Amazing Creature: The Flamboyant Cuttlefish

page: 1
0

log in

join

posted on Feb, 2 2009 @ 09:16 PM
link   
I always thought that cuttlefish were amazing creatures. It's ability to communicate silently, via posturing, and rapid color pattern changes, shows that it is one of the BIG-Brains of the Phylum Mollusca.

One species really takes it a step further. The Flamboyant Cuttlefish.


These little dudes spent a lot of time just "walking around" the sea floor.
Seemingly unaware of the danger that could be lurking around the next corner.
Scientist's were puzzled at first, why do these guys seem to feel they own the highway? It turns out that these are the ONLY species of poisonous cuttlefish known. The poison is contained throughout the body, in the muscles.
Their bizarre skin texturing, and color changes are the STOP SIGN, to other creatures. Much as the colorful poison Arrow Frogs announce their deadliness to potential predators.
Pfeffers Flamboyant Cuttlefish




posted on Feb, 2 2009 @ 09:27 PM
link   
Yes, this creature is very beautiful and should be left alone in its environment. It's too bad the cuttlefish bone makes its way to the pet store and into the cage of my parakeets.



posted on Feb, 2 2009 @ 09:33 PM
link   
reply to post by pikypiky
 


Probably not from This species. It's highly toxic. Better check the birdies.



posted on Feb, 2 2009 @ 09:36 PM
link   
Bones themselves are not poisonous, it's the cells in the tissue membranes that are poisonous. These guys are sweet mollusks, cephalopods, with a foot split into tentacles and an internal shell. They are intelligent creatures and one of the most simplistic (in terms of cladograms and all that) animals with relatively great vision.

Most cephalopods in the phylum mollusca are highly advanced. Look at the mimic octopus for another great example.

^_^

[edit on 2/2/2009 by ravenshadow13]



posted on Feb, 2 2009 @ 09:46 PM
link   
reply to post by ravenshadow13
 


Fugu testicles contain no poison either. Unless the chef makes a little mistake.

the mimic octopus is amazing too. Sea snake one minute, flounder the next.



posted on Feb, 2 2009 @ 09:49 PM
link   
reply to post by spacedoubt
 




I am seriously considering just studying cryptozoology and mollusks, because so few people actually focus on them, and they are so interesting.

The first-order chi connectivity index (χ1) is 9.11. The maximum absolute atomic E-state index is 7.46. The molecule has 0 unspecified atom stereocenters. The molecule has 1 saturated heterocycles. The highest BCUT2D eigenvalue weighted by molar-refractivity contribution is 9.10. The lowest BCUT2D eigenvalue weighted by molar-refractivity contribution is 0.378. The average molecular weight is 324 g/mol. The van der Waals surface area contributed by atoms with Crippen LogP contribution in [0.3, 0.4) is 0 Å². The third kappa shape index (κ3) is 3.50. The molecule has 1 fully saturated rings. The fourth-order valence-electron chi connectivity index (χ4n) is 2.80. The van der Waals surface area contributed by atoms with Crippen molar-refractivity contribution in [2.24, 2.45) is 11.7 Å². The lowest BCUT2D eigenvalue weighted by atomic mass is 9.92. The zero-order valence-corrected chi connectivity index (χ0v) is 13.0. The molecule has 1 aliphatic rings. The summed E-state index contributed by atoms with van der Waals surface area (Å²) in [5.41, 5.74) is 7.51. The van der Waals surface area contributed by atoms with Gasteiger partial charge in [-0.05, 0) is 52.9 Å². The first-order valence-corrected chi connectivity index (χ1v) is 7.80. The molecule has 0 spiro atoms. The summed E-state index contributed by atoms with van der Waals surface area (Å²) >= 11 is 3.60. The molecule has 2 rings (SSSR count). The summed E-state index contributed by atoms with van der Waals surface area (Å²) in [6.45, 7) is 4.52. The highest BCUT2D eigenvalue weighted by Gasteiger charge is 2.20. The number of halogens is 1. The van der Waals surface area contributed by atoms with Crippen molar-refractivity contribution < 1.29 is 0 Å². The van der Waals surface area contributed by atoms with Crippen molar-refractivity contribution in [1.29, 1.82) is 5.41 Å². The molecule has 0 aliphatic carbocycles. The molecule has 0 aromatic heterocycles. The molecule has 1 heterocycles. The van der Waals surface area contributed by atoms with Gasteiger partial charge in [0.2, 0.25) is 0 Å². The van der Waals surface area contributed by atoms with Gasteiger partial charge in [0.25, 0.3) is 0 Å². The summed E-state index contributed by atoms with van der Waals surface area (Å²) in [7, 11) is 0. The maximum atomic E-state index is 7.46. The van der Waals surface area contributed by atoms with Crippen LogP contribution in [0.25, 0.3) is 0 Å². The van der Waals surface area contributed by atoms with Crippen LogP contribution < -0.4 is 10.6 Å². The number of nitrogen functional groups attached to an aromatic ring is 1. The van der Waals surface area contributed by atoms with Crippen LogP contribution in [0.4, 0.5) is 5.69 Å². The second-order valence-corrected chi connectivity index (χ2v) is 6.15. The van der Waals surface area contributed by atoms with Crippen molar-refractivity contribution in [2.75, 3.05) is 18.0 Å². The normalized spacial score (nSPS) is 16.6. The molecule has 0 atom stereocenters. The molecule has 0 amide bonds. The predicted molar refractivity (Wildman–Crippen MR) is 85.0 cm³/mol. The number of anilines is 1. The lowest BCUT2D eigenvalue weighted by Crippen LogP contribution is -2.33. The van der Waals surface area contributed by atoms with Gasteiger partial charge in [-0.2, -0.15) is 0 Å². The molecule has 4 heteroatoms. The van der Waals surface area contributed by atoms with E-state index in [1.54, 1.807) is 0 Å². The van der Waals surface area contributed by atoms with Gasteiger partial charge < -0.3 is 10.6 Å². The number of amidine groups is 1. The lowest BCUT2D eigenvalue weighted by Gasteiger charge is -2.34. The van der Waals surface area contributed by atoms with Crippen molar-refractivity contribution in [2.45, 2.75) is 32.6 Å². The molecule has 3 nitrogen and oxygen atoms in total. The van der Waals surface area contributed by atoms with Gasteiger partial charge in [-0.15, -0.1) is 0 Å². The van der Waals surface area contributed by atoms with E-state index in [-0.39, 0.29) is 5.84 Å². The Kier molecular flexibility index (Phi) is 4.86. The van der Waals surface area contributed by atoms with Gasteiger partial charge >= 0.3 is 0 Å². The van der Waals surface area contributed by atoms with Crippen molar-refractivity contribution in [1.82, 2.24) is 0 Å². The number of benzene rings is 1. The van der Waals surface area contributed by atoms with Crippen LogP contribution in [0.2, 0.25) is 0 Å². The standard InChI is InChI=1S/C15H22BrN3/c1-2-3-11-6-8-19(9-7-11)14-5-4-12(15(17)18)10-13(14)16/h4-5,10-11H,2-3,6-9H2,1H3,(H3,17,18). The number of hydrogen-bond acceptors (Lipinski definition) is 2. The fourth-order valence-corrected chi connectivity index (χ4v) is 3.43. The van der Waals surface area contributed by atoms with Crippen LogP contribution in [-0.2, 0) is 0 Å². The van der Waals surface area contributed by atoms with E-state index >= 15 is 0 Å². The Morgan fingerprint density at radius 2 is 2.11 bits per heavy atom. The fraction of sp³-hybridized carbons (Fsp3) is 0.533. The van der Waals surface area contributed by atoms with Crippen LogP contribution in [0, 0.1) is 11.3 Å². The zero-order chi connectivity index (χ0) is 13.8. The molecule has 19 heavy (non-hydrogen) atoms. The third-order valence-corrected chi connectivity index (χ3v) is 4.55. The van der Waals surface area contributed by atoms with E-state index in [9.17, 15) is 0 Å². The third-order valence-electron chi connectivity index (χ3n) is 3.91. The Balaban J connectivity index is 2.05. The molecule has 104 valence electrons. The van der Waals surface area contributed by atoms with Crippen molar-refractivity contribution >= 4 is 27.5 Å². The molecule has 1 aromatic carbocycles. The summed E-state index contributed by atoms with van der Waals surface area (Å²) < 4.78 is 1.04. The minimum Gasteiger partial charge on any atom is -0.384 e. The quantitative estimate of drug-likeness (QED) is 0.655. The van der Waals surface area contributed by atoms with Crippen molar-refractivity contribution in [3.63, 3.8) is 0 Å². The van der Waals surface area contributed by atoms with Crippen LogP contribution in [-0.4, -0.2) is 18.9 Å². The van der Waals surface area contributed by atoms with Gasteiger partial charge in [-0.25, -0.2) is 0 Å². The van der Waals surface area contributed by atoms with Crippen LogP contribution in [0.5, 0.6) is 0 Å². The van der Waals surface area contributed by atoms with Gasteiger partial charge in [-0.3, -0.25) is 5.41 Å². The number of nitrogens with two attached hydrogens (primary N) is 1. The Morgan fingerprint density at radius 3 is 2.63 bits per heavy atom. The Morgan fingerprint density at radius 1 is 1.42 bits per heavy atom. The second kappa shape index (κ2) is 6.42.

Squid are intense. So amazing.



Speaking of mollusks, does anyone else find this to be amazing?



posted on Feb, 2 2009 @ 10:02 PM
link   
reply to post by ravenshadow13
 


Awesome, thanks for posting those. I've seen that second video before.
Gives me a headache, just above my eye.



posted on Feb, 2 2009 @ 10:07 PM
link   
reply to post by ravenshadow13
 


Nice videos. It's just that sea critters are so intelligent just by observing their behaviors in the wild. When you do pursue your interest, please let us know your findings about their 'smartness'. I'm sure people would stop eating them once they know that both their beauty and brains really matter when alive than on the menu.



posted on Feb, 2 2009 @ 10:17 PM
link   
I've always been impressed with cuttlefish but I have to say I have never seen a video of a cuttlefish like that. Thanks for the post. Oh, one time a friend of mine made me watch videos of a Mantis Shrimp. Those things are crazy too. If you have not already, go look up some videos.



posted on Feb, 2 2009 @ 10:42 PM
link   
Mantis shrimp are super awesome and so RAINBOW!!!

Okay, here's a cool mollusk video for you re: intelligence

For those who may be bored of "Octopus opening jar" I bring you...



posted on Feb, 2 2009 @ 11:23 PM
link   
reply to post by etombo
 


I know what you mean. first time I saw footage of this critter I was amazed at the way it walked around. The two rear "legs" are just modified skin flaps.





new topics

top topics



 
0

log in

join